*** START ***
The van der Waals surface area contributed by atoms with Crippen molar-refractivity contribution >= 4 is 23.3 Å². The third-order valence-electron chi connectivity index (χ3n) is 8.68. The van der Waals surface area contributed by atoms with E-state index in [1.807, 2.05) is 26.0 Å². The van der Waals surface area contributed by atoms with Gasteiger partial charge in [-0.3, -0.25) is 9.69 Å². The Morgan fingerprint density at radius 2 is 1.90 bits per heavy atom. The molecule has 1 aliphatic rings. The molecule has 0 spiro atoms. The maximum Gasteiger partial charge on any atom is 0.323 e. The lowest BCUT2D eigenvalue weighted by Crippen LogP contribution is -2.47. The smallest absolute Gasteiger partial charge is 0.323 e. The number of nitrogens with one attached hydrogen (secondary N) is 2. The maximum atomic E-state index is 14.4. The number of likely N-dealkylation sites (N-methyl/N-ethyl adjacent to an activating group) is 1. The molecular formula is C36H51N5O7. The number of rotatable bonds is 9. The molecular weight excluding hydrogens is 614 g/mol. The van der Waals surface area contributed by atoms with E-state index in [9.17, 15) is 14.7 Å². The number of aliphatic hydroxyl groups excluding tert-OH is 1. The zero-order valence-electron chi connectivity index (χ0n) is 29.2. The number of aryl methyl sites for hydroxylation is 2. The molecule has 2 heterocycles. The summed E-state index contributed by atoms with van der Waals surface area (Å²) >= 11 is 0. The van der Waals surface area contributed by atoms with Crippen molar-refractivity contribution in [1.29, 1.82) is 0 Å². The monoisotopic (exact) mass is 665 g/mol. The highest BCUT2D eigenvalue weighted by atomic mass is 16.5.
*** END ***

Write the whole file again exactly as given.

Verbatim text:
The van der Waals surface area contributed by atoms with Crippen molar-refractivity contribution >= 4 is 23.3 Å². The third-order valence-electron chi connectivity index (χ3n) is 8.68. The van der Waals surface area contributed by atoms with E-state index in [1.807, 2.05) is 26.0 Å². The van der Waals surface area contributed by atoms with Gasteiger partial charge in [-0.3, -0.25) is 9.69 Å². The Morgan fingerprint density at radius 2 is 1.90 bits per heavy atom. The molecule has 1 aliphatic rings. The molecule has 0 spiro atoms. The maximum Gasteiger partial charge on any atom is 0.323 e. The lowest BCUT2D eigenvalue weighted by Crippen LogP contribution is -2.47. The smallest absolute Gasteiger partial charge is 0.323 e. The number of nitrogens with one attached hydrogen (secondary N) is 2. The maximum atomic E-state index is 14.4. The number of likely N-dealkylation sites (N-methyl/N-ethyl adjacent to an activating group) is 1. The molecular formula is C36H51N5O7. The number of rotatable bonds is 9. The molecular weight excluding hydrogens is 614 g/mol. The van der Waals surface area contributed by atoms with E-state index in [9.17, 15) is 14.7 Å². The number of aliphatic hydroxyl groups excluding tert-OH is 1. The zero-order valence-electron chi connectivity index (χ0n) is 29.2. The number of aryl methyl sites for hydroxylation is 2. The molecule has 2 heterocycles. The summed E-state index contributed by atoms with van der Waals surface area (Å²) >= 11 is 0. The van der Waals surface area contributed by atoms with Crippen molar-refractivity contribution in [1.29, 1.82) is 0 Å². The monoisotopic (exact) mass is 665 g/mol. The highest BCUT2D eigenvalue weighted by atomic mass is 16.5.